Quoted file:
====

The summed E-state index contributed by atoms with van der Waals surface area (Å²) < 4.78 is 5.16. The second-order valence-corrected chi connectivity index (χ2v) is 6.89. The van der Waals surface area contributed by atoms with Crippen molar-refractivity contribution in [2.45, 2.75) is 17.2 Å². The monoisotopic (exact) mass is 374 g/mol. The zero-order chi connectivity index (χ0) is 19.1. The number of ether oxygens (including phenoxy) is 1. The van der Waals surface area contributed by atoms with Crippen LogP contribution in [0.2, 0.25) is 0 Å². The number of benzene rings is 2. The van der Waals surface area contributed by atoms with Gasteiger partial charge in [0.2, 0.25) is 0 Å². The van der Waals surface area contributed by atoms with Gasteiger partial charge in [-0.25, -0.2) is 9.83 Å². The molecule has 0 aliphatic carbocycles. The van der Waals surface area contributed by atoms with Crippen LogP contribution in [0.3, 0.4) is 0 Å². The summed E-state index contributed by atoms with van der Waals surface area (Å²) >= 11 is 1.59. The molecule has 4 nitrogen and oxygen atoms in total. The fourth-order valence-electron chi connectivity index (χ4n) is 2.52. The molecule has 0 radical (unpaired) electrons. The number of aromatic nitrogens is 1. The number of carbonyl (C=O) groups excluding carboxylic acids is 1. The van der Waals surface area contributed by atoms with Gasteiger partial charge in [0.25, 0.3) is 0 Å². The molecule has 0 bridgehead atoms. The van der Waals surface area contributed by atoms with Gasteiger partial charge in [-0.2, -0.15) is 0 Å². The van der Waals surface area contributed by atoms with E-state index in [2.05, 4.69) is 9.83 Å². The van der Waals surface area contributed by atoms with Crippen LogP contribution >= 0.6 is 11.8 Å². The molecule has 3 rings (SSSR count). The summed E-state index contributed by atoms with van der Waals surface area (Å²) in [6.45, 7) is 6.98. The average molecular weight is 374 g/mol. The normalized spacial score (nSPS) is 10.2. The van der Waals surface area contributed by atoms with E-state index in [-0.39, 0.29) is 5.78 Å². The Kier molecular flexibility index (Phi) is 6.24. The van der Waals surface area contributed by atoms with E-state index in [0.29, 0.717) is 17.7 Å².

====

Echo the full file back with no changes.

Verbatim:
The summed E-state index contributed by atoms with van der Waals surface area (Å²) < 4.78 is 5.16. The second-order valence-corrected chi connectivity index (χ2v) is 6.89. The van der Waals surface area contributed by atoms with Crippen molar-refractivity contribution in [2.45, 2.75) is 17.2 Å². The monoisotopic (exact) mass is 374 g/mol. The zero-order chi connectivity index (χ0) is 19.1. The number of ether oxygens (including phenoxy) is 1. The van der Waals surface area contributed by atoms with Crippen LogP contribution in [0.2, 0.25) is 0 Å². The number of benzene rings is 2. The van der Waals surface area contributed by atoms with Gasteiger partial charge in [0.2, 0.25) is 0 Å². The van der Waals surface area contributed by atoms with Gasteiger partial charge in [-0.25, -0.2) is 9.83 Å². The molecule has 0 aliphatic carbocycles. The van der Waals surface area contributed by atoms with Crippen LogP contribution in [0.3, 0.4) is 0 Å². The summed E-state index contributed by atoms with van der Waals surface area (Å²) >= 11 is 1.59. The molecule has 4 nitrogen and oxygen atoms in total. The fourth-order valence-electron chi connectivity index (χ4n) is 2.52. The molecule has 0 radical (unpaired) electrons. The number of aromatic nitrogens is 1. The number of carbonyl (C=O) groups excluding carboxylic acids is 1. The van der Waals surface area contributed by atoms with Gasteiger partial charge in [0.25, 0.3) is 0 Å². The molecule has 0 bridgehead atoms. The van der Waals surface area contributed by atoms with Gasteiger partial charge in [-0.2, -0.15) is 0 Å². The van der Waals surface area contributed by atoms with E-state index in [2.05, 4.69) is 9.83 Å². The van der Waals surface area contributed by atoms with Crippen LogP contribution >= 0.6 is 11.8 Å². The molecule has 3 rings (SSSR count). The summed E-state index contributed by atoms with van der Waals surface area (Å²) in [6.45, 7) is 6.98. The average molecular weight is 374 g/mol. The normalized spacial score (nSPS) is 10.2. The van der Waals surface area contributed by atoms with E-state index in [-0.39, 0.29) is 5.78 Å². The Kier molecular flexibility index (Phi) is 6.24. The van der Waals surface area contributed by atoms with E-state index in [0.29, 0.717) is 17.7 Å².